United States District Court, E.D. Louisiana
ORDER AND REASONS
the Court are defendant St. Tammany Parish Hospital Service
District No. 2 d/b/a Slidell Memorial Hospital's
(“SMH”) motion to dismiss (Rec. Doc. 12),
defendants DePuy Synthes, Inc. and DePuy Synthes Sales,
Inc.'s (“DePuy”) motion to dismiss (Rec. Doc.
14), plaintiff Ronald Weathers' response (Rec. Doc. 23),
DePuy's motion to dismiss plaintiff's amended
complaint (Rec. Doc. 24), plaintiff's response (Rec. Doc.
25), and DePuy's reply (Rec. Doc. 28). Accordingly,
IT IS ORDERED that SMH's motion to
dismiss (Rec. Doc. 12) is GRANTED and
plaintiff's claims against SMH are DISMISSED
WITHOUT PREJUDICE with the right to renew pending
review by a Louisiana medical review panel;
IS FURTHER ORDERED that DePuy's motion to
dismiss (Rec. Doc. 14) is DISMISSED AS MOOT;
IS FURTHER ORDERED that DePuy's motion to
dismiss plaintiff's amended complaint (Rec. Doc. 24) is
DENIED in part and GRANTED in part, as explained
AND PROCEDURAL HISTORY
a personal injury lawsuit involving health care personal
injury, pharmaceutical personal injury, and product
liability. On August 15, 2017, at SMH, plaintiff underwent
surgery to repair a fracture to his right hip/femur.
See Rec. Doc. 12-1 at 2. To repair the fracture, the
surgeon installed a hip implant into plaintiff's body.
See id. The hip implant is known as the Trochanteric
Fixation Nail System (“TFN System”). See
Rec. Doc. 21 at 1. Plaintiff purchased it from SMH. See
id. at 3. The TFN System consists of a series of
cannulated nails, blades, screw, and end caps as well as
locking bolts and screws. See id. at 2. DePuy
manufactures, markets, and sells the TFN System. See
August 15, 2018, plaintiff filed a lawsuit in the
Twenty-Second Judicial District for the Parish of St. Tammany
against SMH and DePuy. See Rec. Doc. 12-1 at 2. On
October 1, 2018, DePuy filed a notice of removal. See
id. Soon thereafter, SMH and DePuy both filed motions to
dismiss for failure to state a claim. See Rec. Doc.
Nos. 12, 14. Plaintiff sought leave to amend his complaint.
See Rec. Doc. 20. On November 19, 2018, plaintiff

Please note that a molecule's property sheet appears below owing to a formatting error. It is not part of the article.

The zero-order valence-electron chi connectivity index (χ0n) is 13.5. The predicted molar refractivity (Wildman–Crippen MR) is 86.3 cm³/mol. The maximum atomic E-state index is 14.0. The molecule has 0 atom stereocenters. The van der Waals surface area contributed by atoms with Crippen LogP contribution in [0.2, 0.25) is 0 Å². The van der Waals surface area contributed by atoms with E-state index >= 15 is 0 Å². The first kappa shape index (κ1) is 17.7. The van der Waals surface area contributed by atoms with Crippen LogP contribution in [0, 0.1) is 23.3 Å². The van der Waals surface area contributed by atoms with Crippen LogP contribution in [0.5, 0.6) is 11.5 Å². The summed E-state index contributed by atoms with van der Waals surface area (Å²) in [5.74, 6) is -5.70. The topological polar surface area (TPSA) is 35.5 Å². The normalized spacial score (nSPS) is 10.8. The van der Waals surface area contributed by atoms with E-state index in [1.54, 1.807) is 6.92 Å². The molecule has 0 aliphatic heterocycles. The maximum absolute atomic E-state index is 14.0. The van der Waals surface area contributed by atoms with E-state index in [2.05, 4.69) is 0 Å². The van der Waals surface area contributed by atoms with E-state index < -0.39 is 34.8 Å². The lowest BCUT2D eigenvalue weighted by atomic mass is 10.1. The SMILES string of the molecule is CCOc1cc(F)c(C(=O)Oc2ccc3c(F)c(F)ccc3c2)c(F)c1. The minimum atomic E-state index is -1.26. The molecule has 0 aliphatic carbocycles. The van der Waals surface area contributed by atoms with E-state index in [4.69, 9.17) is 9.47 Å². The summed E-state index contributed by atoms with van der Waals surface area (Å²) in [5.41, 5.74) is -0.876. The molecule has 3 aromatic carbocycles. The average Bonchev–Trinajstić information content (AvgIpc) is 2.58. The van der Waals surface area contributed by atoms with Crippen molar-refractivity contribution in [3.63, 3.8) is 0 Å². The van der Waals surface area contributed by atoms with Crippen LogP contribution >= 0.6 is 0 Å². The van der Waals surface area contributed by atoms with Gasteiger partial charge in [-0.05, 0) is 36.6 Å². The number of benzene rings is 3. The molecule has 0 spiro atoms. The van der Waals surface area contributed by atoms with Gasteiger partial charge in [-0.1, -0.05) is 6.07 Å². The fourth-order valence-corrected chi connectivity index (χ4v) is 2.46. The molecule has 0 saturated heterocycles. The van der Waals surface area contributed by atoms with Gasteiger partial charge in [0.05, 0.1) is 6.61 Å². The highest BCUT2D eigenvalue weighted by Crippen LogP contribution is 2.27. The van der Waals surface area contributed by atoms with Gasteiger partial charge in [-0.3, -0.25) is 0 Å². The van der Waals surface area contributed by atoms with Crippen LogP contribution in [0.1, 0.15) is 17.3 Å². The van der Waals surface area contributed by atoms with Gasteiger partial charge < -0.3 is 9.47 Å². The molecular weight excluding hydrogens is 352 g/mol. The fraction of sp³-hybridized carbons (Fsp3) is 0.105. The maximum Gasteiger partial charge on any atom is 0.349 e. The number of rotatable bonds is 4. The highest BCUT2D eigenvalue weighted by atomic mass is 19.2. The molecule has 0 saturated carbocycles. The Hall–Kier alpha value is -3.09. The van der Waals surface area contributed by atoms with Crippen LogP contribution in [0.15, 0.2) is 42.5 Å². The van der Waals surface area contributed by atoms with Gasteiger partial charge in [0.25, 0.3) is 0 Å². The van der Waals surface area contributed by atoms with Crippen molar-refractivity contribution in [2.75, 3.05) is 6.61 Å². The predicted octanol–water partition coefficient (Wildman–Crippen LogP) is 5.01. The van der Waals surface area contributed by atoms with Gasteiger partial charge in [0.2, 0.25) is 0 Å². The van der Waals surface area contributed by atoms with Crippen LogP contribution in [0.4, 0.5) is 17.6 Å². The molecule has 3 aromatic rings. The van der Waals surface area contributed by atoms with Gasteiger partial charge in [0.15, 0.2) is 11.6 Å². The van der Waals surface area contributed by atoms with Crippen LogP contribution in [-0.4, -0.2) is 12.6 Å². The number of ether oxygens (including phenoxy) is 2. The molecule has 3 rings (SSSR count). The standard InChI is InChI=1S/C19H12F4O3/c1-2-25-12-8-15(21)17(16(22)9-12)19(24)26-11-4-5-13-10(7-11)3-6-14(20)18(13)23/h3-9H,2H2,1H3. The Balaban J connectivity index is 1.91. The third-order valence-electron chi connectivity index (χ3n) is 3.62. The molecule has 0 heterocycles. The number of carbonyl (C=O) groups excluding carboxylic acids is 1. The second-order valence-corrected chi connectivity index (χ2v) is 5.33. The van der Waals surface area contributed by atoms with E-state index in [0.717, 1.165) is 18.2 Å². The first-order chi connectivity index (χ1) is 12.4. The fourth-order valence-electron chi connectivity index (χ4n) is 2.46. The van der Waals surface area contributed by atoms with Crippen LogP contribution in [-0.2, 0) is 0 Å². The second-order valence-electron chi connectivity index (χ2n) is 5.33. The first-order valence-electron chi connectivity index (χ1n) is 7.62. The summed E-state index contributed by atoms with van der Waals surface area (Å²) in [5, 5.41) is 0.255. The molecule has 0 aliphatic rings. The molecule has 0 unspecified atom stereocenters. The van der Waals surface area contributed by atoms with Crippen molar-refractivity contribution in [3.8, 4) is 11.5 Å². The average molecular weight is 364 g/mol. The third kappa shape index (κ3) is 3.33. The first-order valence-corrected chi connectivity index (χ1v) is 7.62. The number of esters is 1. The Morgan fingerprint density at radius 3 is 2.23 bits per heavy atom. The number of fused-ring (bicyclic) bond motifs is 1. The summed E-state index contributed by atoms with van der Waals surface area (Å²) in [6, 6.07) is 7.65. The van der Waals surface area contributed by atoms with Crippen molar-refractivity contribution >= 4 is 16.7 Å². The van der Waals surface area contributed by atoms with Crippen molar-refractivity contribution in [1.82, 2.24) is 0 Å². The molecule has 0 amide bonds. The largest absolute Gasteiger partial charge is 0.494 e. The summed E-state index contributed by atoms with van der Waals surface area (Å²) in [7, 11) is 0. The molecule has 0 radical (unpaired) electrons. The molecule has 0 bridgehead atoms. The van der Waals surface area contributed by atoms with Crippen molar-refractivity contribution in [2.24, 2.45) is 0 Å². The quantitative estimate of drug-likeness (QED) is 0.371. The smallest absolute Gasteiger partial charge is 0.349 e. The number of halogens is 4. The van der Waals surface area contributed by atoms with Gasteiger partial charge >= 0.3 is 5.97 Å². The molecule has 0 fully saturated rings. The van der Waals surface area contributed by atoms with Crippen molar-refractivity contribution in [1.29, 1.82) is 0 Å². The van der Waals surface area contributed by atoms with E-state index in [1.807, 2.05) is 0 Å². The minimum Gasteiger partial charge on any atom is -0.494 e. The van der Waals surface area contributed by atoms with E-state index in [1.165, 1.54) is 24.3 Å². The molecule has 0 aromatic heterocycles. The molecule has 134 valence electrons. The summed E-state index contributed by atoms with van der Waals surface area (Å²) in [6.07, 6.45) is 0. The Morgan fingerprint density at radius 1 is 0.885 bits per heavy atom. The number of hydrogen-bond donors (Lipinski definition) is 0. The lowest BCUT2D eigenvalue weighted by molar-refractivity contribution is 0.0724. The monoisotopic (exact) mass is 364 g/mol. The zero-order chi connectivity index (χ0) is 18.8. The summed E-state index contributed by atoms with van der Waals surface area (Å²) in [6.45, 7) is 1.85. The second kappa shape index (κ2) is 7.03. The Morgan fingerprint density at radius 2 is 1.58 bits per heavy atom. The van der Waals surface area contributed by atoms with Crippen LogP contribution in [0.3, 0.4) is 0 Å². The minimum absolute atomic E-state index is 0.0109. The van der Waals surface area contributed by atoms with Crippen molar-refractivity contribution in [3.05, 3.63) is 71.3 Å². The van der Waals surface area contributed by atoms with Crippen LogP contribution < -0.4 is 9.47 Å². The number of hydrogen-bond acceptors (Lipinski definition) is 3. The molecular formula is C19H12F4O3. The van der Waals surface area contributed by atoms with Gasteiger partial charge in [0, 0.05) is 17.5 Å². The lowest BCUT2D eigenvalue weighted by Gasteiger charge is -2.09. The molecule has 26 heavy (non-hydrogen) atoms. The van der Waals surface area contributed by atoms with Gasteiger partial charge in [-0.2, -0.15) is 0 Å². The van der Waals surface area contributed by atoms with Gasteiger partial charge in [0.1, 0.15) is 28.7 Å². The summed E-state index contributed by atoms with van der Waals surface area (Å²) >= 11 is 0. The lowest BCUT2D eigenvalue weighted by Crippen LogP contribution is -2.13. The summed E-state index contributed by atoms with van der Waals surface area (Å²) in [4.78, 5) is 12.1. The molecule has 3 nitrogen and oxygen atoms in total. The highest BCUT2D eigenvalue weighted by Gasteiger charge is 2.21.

filed an amended complaint no longer listing SMH as a
defendant. See Rec. Doc. 21. Plaintiff
alleges the TFN System shifted within his body after
installation and injured him. See Rec. Doc. 24-1 at
3. Specifically, the shift occurred because one of the
device's locking bolts were either manufactured or
defectively designed. See id. From DePuy, plaintiff
seeks, inter alia, to recover the purchase price of
the TFN System, damages for medical treatment, lost wages,
ongoing disability, pain and suffering, and attorney's
Motion to Dismiss Standard
12(b)(6) of the Federal Rules of Civil Procedure allows a
party to move for dismissal of a complaint for failure to
state a claim upon which relief can be granted. To survive a
motion to dismiss under Rule 12(b)(6), a plaintiff's
complaint “must contain ‘enough facts to state a
claim to relief that is plausible on its face.'”
Varela v. Gonzalez, 773 F.3d 704, 707 (5th Cir.
2014) (quoting Bell Atl. Corp. v. Twombly, 550 U.S.
544, 570 (2007)). In other words, a plaintiff's
“[f]actual allegations must be enough to raise a right
to relief above the speculative level.”
Twombly, 550 U.S. at 555. “A claim has facial
plausibility when the plaintiff pleads factual content that
allows the court to draw the reasonable inference that the
defendant is liable for the misconduct alleged.”
Ashcroft v. Iqbal, 556 U.S. 662, 678 (2009) (citing
Twombly, 556 U.S. at 556).
deciding whether a plaintiff has met his or her burden, a
court “accept[s] all well-pleaded factual allegations
as true and interpret[s] the complaint in the light most
favorable to the plaintiff, but ‘[t]hreadbare recitals
of the elements of a cause of action, supported by mere
conclusory statements' cannot establish facial
plausibility.” Snow Ingredients, Inc. v. SnoWizard,
Inc., 833 F.3d 512, 520 (5th Cir. 2016) (quoting
Iqbal, 556 U.S. at 678) (some internal citations and
quotation marks omitted). Plaintiff must “nudge [his
or her] claims across the line from conceivable to
plausible.” Twombly, 550 U.S. at 570.
SMH's Motion to Dismiss (Rec. Doc. 12)
to the Louisiana Medical Malpractice Act
(“LMMA”), La. Rev.Stat.
§40:1231.8(b)(1)(a)(i), no action alleging medical
malpractice claims against a qualified healthcare provider
may be commenced in any court before being presented to a
LMMA medical review panel. If a plaintiff files a medical
malpractice action against a qualified healthcare provider
before bringing his claims in front of a LMMA medical review
panel, his action is considered premature and may be
dismissed. See Garber v. Oppenheimer, 2005 U.S.
Dist. LEXIS 11593, at *6 (E.D. La. June 2, 2005). Here,
Plaintiff concedes that his action against SMH is premature.
See Rec. Doc. 23 at 1. Furthermore, Plaintiff filed
an amended complaint not listing SMH as a defendant.
See Rec. Doc. 21. Therefore, SMH is no longer a part
of this lawsuit. Plaintiff's claims against SMH are
dismissed without prejudice. See Garber, 2005 U.S.
Dist., at *7.
DePuy's Motion to Dismiss Amended ...